Nighat Sahi

Published 15 February 2021

Constructive Dismissal: Acceptance of Repudiatory Breach

An Employment Appeal Tribunal case has examined what constitutes acceptance of a repudiatory breach of an employment contract in a constructive dismissal case.

When a breach of contract is so serious that it is held that the contract has been terminated, this is referred to as a repudiatory breach. It is normally the case that where one party commits a repudiatory breach, the other party is required to communicate ‘acceptance’ of this breach, which then allows them to bring a claim for compensation.

Alternative options include carrying on working, which effectively waives the breach, or working under protest and commencing a formal complaint or legal action.

A recent Employment Appeals Tribunal case looked at specific circumstances where acceptance of a repudiatory breach was implied by behaviour, even though it was not communicated verbally or in writing.

Mrs K Ure v Chemcem Scotland Ltd 4105546/2017

The employment tribunal case of Ure v Chemcem Scotland Ltd considered a situation where an employer had committed a repudiatory breach of the employee’s contract and the employee subsequently failed to return to work after maternity leave.

The facts of the case

The claimant, U, was on maternity leave when her employer, CS, breached her contract of employment in a number of serious ways, including by failing to pay statutory maternity pay, varying her pay without warning, not answering her queries about her pay situation, moving her to a different payroll and misleading her.

Following the end of her maternity leave, U did not return to work. She did not communicate this decision but simply did not turn up. No attempt was made by CS to contact her.

Her employer was her father, who had left her mother for a new relationship with another staff member. Had U returned to work, she would have been this woman’s manager. 

An employment tribunal found that the breaches of contract were repudiatory and that by not returning to work she had communicated her acceptance of the contract breaches and the termination of her employment.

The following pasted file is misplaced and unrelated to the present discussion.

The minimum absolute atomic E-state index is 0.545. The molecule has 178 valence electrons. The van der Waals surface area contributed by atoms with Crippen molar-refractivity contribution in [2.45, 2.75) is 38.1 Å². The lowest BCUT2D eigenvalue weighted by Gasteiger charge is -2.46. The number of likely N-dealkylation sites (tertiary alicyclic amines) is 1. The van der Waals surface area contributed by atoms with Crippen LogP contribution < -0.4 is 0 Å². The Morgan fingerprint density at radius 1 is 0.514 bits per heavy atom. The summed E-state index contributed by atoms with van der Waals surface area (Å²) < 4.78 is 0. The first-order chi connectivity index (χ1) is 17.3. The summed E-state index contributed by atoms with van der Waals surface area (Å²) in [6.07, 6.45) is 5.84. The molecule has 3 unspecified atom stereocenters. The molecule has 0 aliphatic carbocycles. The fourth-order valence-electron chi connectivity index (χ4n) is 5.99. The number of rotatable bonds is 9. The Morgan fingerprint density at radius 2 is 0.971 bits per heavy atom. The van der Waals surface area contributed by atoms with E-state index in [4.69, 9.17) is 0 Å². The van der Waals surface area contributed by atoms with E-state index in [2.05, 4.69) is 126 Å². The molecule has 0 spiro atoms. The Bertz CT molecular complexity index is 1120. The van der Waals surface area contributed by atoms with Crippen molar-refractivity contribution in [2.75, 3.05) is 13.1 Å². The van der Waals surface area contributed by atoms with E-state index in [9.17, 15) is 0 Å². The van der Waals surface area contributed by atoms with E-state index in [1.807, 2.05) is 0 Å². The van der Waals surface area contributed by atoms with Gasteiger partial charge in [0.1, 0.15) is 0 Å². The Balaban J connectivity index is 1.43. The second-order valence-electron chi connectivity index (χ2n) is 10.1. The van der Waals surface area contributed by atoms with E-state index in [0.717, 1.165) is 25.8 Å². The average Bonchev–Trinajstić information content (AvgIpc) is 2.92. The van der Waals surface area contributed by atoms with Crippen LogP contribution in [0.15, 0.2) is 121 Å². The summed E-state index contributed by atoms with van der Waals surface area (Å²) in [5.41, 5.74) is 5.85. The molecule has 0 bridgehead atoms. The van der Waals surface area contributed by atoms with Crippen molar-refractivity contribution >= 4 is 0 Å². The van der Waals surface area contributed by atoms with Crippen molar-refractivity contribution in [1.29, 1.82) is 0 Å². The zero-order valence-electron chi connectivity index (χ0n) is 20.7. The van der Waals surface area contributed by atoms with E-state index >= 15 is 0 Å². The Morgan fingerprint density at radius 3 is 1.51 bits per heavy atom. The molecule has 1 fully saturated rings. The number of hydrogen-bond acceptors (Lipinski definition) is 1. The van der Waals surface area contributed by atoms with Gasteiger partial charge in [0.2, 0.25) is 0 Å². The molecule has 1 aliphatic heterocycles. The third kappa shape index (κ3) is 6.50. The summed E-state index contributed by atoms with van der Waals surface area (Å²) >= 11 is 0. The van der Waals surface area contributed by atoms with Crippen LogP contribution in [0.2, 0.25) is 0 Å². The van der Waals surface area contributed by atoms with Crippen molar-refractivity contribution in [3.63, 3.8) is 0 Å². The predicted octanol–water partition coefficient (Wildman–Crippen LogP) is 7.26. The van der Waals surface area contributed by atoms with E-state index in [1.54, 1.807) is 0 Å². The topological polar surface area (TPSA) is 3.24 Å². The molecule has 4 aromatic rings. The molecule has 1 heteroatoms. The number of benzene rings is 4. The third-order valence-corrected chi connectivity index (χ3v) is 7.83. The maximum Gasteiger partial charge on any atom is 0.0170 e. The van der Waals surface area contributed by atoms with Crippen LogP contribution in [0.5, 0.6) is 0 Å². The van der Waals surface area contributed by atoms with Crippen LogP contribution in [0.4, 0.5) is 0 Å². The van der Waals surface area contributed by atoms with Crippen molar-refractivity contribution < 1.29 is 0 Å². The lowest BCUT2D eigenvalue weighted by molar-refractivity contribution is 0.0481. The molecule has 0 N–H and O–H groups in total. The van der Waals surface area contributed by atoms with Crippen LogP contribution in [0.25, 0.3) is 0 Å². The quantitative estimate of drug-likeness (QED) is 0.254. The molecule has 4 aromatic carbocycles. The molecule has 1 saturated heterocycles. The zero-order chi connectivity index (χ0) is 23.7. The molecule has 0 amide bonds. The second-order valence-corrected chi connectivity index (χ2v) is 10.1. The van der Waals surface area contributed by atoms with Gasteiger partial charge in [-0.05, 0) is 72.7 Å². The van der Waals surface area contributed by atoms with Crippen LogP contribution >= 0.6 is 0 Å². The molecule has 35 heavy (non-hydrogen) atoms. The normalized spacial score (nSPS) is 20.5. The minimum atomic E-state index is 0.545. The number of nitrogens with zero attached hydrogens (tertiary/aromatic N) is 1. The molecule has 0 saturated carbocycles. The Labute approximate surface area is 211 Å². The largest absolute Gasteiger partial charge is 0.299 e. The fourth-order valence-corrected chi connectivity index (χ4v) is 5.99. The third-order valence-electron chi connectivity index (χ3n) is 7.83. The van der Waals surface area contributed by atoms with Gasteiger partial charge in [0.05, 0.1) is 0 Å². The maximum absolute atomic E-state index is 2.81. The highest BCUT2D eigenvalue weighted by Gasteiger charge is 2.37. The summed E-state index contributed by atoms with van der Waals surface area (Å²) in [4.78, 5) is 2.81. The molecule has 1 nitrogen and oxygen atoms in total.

Employment Appeal Tribunal decision

The employer took the decision to appeal, claiming that U had not communicated her acceptance of the repudiatory acts and so it could not be held that the contract had been terminated.

The Employment Appeal Tribunal did not agree and upheld the original decision, dismissing the employer’s appeal.

Although in a normal case, failure to communicate might not be enough to imply acceptance of repudiatory breach of an employment contract, in this specific case it plainly was.

Because her father clearly no longer wanted her at work where she would be senior to his new partner and because no-one had contacted her to ask her why she had not returned, it could be implied that her failure to turn up to work amounted to an acceptance of the repudiatory acts.

Is communication of an acceptance of a breach necessary?

The case had unique circumstances and the Employment Appeal Tribunal noted that not turning up at work will not ordinarily imply acceptance of a repudiatory breach of contract. 

For those finding themselves in a similar situation, it would be wise to communicate. Employers whose employee fails to turn up should attempt to contact them and ascertain the reason. Employees facing a repudiatory breach of the terms of the employment contract are advised to seek legal advice. Despite the outcome of this case, communication of acceptance of a repudiatory breach seems likely to still be required. By failing to communicate, it could be held that a contract is still in force and by not turning up to work, an employee will themselves be in breach.

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